About 150 people set out from Ferguson Saturday on the first leg of a seven-day, 134 mile march to end racial profiling organized by the NAACP. Some participants, such as NAACP president Cornell William Brooks, plan on walking all the way to the governor’s mansion in Jefferson City.
Others, such as Tim and Tia Swain, are walking a day or two. The couple drove out from Indianapolis to be part of the action, but have work commitments later in the week.
Tia Swain said she and her husband are marching for equal access to justice regardless of skin color.
“It’s a scary thought that because of the way you look or because of the way someone feels when you’re around your life is at stake and the justice system in this country won’t fight for you,” she said.
The NAACP is calling for federal legislation to end racial profiling, civilian police review boards, body cameras on police and for better implementation of Missouri’s racial profiling statute.
Missouri does have a state law that requires law enforcement agencies to report traffic stop data based on race, but Brooks says it is not adequately implemented.
“One hundred years ago the NAACP was founded to combat a form of racialized violence then known as lynching. We solved that problem in the last century. We can solve this problem in this century,” Brooks said.
The march is modeled after the historic 1965 march from Selma to Montgomery, the capital of Alabama.
About 200 protesters demonstrated at several stores in and around the Brentwood Promenade shopping center Saturday in response to a grand jury decision not to indict former Ferguson Officer Darren Wilson in the fatal shooting of Michael Brown.
Following several days of demonstrators, organizer Brittany Ferrell of Millenial Activists United said the protesters will continue to “stand on the side of justice and morality.”
“We’re going to be out here until we get…justice,” she said. “Mike brown’s family did not get a chance to heal, the community has not had a chance to heal, they did not indict Darren Wilson. That is very problematic in a system that is supposed to uphold justice and accountability.”
But the timing of Saturday’s action on what some call the biggest holiday shopping weekend of the year also was purposeful.
“This is the biggest shopping holiday for America, so what we’re doing is we’re causing a disruption,” said Millenial Activists United organizer Ashley Yates. “We’re taking our righteous anger and we’re causing a disruption. There’s no business as usual, because business as usual leaves us dead in the street.”
The protest’s initial location was Target, but a heavy police presence prevented protesters from entering there. Instead, demonstrators staged a so-called "die-in" at a Trader Joe's, marching around the store aisles and lying down on the floor, before leaving and yelling chants such as “Stop shopping, join the movement” and “Hands up, don’t shoot.” They also walked through Bed Bath and Beyond with their hands up, as police looked on.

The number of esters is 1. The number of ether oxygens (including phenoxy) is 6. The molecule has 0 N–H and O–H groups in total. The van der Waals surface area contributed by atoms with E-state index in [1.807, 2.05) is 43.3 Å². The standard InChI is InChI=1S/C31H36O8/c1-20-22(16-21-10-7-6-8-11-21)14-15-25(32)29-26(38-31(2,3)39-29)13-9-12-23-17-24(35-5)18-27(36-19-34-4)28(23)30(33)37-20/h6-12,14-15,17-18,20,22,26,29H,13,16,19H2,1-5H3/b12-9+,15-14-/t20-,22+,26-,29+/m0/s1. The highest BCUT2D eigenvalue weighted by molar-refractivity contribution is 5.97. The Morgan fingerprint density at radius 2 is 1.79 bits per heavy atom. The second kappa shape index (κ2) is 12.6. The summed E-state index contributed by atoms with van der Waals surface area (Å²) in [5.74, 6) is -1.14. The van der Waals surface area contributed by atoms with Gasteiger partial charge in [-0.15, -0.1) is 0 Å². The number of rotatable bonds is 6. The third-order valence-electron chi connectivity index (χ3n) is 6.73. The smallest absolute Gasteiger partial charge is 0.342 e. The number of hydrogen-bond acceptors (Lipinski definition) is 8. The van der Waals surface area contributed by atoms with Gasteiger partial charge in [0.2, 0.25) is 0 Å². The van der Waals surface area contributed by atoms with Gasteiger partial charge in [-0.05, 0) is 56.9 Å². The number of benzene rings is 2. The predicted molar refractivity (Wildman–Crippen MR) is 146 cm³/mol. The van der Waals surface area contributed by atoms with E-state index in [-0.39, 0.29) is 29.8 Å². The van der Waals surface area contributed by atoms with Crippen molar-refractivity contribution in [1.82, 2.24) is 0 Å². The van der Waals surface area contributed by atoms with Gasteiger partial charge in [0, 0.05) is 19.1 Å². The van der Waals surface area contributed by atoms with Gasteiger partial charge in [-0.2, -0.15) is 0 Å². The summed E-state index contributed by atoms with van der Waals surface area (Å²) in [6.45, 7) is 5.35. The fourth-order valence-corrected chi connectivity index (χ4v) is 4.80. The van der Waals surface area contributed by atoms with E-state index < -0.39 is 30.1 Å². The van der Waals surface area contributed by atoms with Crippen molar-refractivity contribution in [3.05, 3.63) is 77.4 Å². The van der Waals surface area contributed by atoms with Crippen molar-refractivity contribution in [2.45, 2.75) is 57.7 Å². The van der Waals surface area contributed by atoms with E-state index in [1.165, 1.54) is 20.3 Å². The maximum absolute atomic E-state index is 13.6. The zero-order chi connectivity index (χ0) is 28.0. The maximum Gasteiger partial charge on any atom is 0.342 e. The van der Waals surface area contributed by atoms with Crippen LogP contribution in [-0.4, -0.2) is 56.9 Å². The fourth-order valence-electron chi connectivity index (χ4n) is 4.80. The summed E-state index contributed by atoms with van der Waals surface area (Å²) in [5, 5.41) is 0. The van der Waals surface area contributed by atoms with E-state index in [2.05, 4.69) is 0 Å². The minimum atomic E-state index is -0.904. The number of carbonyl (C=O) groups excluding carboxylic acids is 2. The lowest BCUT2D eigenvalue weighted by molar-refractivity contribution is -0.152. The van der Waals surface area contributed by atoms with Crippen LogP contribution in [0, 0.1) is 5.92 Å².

Protesters also briefly shut down Eager Road right outside the entrance to the shopping complex, at which point police formed a line in the street. After being warned over bullhorns by police that they would be arrested if they stayed in the street, protesters returned to the sidewalk and leaders cautioned people to stay off the roadway. Police maintained a line blocking the eastbound lanes of Eager. At one point, a man crossed the street and was detained by police; Brentwood police said they believed only one person was arrested during the demonstration, but could not provide information on charges.
Several motorists honked their horns and shouted out their windows in support of the protesters, and one woman got out of her car and hugged protesters going by. As demonstrators walked south on Hanley Road, one police officer tried to find out where the march would go next to, as he said, help block off traffic. But one organizer said the protesters would march where they wanted, and the officer walked away, frustrated.
The protest dispersed after another die-in outside Buffalo Wild Wings, during which demonstrators chanted “No justice, no wings.”
“They can't have wings, they can't have Home Goods, they can't have Target goods, no Trader Joe's groceries until they acknowledge and start to deal with the problems that leave us dead in the street,” Yates said, “until they acknowledge the police state we live in that the black community has had to deal with for years and years and years, there's no business as usual for anyone."
Demonstrator Rev. Melissa Bennett says demonstrating in such a high-traffic location will help make and keep people aware of policing and justice issues.
"We need to keep visibility up about this issue, we need to educate ourselves about the gaps in the grand jury, we need to read statistics about black young men and being 21 times more likely to be shot and killed by police, we need to be aware and abreast."
Follow Camille Phillips on Twitter: @cmpcamille.
Follow Stephanie Lecci on Twitter: @stephlecci.